I was both of those things – in my own way. I passed out in many random and likely unsafe places. I did not pick at the skin on my face, but at the hair on my head. 

One day, while at work, hungover and coked out – again – I began to break down. I did not even realize what was happening at the time. I had likely just dealt with some asshole customer or some shithead coworker and simply could not take it any more. I knew that, for some reason, even the booze that night would not take the edge off this time. 

I left work early and went home sick. Little did I know, but I would not return to my job for nearly a year. 

After I arrived home, my full-on freak out began. I was shaking and crying – to this day, I cannot remember what it was over – and called my mom for help. Soon, I had an appointment with my doctor.

In a few days, my doctor saw me. I finally confided in someone that I had major issues with alcohol and drugs. I cried and cried in her office. She gave me tests to take about anxiety and depression. 

Together, we made a plan to keep me out of work and try to get sober. I was then diagnosed with major depressive disorder and generalized anxiety disorder, to which I was given medication to take. (Spoiler alert: they DID help.) 

So, in 2015, while off work, while attempting to get some fresh air and get better, I went for a drive to a pond. On the way back, I was in a major car accident. I was driving and was rear-ended at over 100 km/hr on the highway. Surprisingly, I was not drinking nor drunk at that time. 

I walked away, albeit with whiplash and an injured shoulder. I soon began physiotherapy and massage therapy, luckily all covered by my work plan. 

When a cab arrived to take me away from the crash site, the first stop was the liquor store. 

The second stop was my drug dealer’s. 

This crash cemented something within me. I knew, deep down, that this was my wake-up call to get sober. Despite the fact I was not drinking and the crash happened in the middle of the day, it still affected me enough that the first thing I turned to for coping was booze.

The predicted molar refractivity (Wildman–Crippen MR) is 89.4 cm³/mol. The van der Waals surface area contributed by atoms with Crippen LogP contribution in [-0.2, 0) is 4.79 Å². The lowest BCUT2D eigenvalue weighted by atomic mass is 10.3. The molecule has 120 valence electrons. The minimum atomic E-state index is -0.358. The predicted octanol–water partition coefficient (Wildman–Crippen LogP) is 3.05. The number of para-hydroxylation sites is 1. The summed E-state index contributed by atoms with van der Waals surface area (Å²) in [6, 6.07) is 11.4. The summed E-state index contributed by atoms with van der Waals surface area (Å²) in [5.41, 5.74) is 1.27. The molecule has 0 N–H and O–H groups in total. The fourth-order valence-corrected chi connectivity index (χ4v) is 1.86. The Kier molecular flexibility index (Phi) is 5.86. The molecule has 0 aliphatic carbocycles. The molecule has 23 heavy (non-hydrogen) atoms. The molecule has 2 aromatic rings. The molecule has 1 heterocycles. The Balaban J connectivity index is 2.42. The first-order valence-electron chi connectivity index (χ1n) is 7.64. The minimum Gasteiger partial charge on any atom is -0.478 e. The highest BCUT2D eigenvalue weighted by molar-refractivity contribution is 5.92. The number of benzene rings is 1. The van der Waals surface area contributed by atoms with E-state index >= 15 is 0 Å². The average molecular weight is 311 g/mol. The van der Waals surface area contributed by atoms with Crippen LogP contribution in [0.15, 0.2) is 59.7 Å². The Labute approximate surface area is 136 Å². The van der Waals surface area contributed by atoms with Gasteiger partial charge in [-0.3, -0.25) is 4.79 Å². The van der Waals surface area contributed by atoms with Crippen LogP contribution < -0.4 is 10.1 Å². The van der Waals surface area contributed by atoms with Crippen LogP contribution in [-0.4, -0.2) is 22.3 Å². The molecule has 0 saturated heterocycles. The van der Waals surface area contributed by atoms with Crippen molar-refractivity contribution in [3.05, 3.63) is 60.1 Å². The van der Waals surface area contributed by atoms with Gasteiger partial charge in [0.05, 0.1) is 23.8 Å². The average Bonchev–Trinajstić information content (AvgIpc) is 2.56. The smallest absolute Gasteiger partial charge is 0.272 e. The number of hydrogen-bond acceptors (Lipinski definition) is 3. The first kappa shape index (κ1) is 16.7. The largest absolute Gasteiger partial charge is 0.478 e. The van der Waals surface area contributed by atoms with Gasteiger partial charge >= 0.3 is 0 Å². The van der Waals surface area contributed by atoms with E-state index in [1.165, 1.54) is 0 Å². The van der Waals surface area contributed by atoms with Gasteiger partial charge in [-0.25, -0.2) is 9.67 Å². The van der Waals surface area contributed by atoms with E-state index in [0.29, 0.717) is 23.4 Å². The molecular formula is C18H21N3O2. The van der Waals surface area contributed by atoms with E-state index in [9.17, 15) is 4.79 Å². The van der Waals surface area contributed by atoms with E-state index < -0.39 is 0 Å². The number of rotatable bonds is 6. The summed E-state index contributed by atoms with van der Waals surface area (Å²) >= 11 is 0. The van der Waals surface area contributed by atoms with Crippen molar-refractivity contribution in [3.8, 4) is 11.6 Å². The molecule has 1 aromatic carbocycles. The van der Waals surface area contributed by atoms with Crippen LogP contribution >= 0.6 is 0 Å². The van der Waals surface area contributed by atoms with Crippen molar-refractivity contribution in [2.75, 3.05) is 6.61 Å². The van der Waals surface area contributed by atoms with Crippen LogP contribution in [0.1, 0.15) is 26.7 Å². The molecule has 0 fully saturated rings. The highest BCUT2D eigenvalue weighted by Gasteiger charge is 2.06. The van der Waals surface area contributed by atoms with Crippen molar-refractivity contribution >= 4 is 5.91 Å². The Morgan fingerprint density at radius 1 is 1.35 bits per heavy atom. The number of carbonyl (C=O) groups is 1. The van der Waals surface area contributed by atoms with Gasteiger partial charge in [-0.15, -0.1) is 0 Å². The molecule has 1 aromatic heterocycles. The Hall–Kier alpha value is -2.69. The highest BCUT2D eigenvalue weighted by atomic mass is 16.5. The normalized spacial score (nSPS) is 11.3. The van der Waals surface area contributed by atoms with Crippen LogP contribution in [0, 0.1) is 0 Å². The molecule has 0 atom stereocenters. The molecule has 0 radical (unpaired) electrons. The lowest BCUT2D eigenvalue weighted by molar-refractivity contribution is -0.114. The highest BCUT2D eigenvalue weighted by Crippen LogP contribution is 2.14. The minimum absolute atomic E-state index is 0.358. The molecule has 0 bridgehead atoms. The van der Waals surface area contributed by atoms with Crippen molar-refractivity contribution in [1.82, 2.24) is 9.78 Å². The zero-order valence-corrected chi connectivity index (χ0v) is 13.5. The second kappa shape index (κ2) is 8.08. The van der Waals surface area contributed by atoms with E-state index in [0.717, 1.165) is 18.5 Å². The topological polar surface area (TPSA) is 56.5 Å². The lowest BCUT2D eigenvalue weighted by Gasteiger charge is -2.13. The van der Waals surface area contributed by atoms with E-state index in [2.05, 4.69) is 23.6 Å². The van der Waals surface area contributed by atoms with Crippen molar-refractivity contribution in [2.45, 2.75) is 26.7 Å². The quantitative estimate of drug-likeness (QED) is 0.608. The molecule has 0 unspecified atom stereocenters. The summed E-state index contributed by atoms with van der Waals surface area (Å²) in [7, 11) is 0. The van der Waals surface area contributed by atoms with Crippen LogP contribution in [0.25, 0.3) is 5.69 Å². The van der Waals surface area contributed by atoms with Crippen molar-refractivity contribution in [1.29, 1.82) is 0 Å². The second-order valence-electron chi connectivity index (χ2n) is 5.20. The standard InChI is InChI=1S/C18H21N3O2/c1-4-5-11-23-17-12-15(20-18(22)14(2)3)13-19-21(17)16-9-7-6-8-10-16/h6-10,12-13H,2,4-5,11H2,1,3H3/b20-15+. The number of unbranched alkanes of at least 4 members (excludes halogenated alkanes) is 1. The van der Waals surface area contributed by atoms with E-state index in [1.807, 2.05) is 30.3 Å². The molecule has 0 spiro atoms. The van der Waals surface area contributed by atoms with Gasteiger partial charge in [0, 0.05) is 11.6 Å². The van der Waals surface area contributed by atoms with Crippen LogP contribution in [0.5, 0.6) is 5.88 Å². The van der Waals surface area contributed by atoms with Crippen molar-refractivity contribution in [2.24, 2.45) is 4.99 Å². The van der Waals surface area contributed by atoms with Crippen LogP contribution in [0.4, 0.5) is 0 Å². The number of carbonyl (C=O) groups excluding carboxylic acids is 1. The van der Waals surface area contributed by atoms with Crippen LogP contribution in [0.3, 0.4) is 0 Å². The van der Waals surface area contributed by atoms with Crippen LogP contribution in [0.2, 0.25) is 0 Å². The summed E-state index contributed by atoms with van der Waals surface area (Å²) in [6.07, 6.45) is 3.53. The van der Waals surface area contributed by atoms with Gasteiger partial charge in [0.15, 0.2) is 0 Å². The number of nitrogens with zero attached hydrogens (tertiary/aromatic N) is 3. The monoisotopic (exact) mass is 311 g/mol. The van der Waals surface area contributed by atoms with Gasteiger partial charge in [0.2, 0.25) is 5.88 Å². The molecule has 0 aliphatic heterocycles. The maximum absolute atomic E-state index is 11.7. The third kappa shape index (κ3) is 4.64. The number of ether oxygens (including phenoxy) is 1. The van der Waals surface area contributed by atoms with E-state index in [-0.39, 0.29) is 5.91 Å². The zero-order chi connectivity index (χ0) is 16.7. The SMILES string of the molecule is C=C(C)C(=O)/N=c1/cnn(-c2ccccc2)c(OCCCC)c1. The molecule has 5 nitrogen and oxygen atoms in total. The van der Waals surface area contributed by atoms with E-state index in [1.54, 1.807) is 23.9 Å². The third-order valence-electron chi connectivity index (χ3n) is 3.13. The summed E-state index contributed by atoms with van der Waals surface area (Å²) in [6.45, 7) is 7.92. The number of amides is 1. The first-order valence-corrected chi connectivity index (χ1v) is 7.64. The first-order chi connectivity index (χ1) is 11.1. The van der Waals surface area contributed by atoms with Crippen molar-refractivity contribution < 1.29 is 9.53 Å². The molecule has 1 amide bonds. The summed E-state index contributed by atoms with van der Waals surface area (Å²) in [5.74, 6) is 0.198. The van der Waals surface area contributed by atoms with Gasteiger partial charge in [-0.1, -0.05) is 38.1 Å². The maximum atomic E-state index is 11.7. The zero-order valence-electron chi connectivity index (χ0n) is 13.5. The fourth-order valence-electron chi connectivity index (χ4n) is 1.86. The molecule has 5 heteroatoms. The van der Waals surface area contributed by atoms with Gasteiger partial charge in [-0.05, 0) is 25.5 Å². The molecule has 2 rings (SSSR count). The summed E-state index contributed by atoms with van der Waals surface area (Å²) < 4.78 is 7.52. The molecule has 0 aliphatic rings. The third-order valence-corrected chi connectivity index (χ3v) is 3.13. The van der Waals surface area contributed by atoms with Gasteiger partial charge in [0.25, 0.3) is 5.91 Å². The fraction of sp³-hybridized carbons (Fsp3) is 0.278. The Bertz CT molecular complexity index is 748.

I began to see a counsellor. I worked with the HR department at my job to see about going to rehab – they would even pay

Despite this offer, I declined. If I got myself into this mess, it would have to be me – and only me – who could get myself out of it. 

I drank the rest of 2015 away, and started 2016 feeling like shit. I would turn 30 in a few months, and I asked myself seriously: do you really want to be living this same shitty life for the next five, ten years? Do you really want to go into your 30s being a drunk? Do you continue to want to be known at work as the alcoholic and have everyone gossip and make fun of you behind your back? What do you REALLY want to do? Can you do it? 

[stay tuned for the final instalment tomorrow. Do I get sober? We will see…] 

Published by Erica Black

Erica was born with a rare disease called an arteriovenous malformation in her right leg. She is now an advocate for those with disabilities. She left the corporate world in 2016 to pursue a career as a high school English teacher and began to blog along the way. She has a BA in English Lit and minor in Creative Writing. Her writing has been featured in The Martlet, The Globe and Mail, Heroica, and more. She enjoys cats, reading, and her daughter.